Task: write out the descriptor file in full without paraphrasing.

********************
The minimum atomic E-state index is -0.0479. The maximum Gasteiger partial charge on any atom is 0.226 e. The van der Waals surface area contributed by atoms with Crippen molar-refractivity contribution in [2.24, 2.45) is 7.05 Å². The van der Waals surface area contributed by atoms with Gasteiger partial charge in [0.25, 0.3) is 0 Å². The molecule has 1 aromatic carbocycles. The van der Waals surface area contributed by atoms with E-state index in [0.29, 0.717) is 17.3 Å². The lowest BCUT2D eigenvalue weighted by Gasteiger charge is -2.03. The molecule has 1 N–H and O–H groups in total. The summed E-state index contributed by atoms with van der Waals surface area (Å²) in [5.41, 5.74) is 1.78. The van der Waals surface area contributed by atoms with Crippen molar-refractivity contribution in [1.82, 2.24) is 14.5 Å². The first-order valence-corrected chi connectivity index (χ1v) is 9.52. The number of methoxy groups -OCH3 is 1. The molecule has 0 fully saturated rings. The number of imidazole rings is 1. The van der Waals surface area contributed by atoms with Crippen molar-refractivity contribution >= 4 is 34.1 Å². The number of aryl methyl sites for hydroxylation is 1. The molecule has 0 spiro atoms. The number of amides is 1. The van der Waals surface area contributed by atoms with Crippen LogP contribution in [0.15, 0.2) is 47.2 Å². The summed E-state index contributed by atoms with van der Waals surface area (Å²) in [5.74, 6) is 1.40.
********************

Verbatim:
The minimum atomic E-state index is -0.0479. The maximum Gasteiger partial charge on any atom is 0.226 e. The van der Waals surface area contributed by atoms with Crippen molar-refractivity contribution in [2.24, 2.45) is 7.05 Å². The van der Waals surface area contributed by atoms with Gasteiger partial charge in [0.25, 0.3) is 0 Å². The molecule has 1 aromatic carbocycles. The van der Waals surface area contributed by atoms with E-state index in [0.29, 0.717) is 17.3 Å². The lowest BCUT2D eigenvalue weighted by Gasteiger charge is -2.03. The molecule has 1 N–H and O–H groups in total. The summed E-state index contributed by atoms with van der Waals surface area (Å²) in [5.41, 5.74) is 1.78. The van der Waals surface area contributed by atoms with Crippen molar-refractivity contribution in [1.82, 2.24) is 14.5 Å². The first-order valence-corrected chi connectivity index (χ1v) is 9.52. The number of methoxy groups -OCH3 is 1. The molecule has 0 fully saturated rings. The number of imidazole rings is 1. The van der Waals surface area contributed by atoms with Crippen molar-refractivity contribution >= 4 is 34.1 Å². The number of aryl methyl sites for hydroxylation is 1. The molecule has 0 spiro atoms. The number of amides is 1. The van der Waals surface area contributed by atoms with Crippen LogP contribution in [0.15, 0.2) is 47.2 Å². The summed E-state index contributed by atoms with van der Waals surface area (Å²) in [5.74, 6) is 1.40.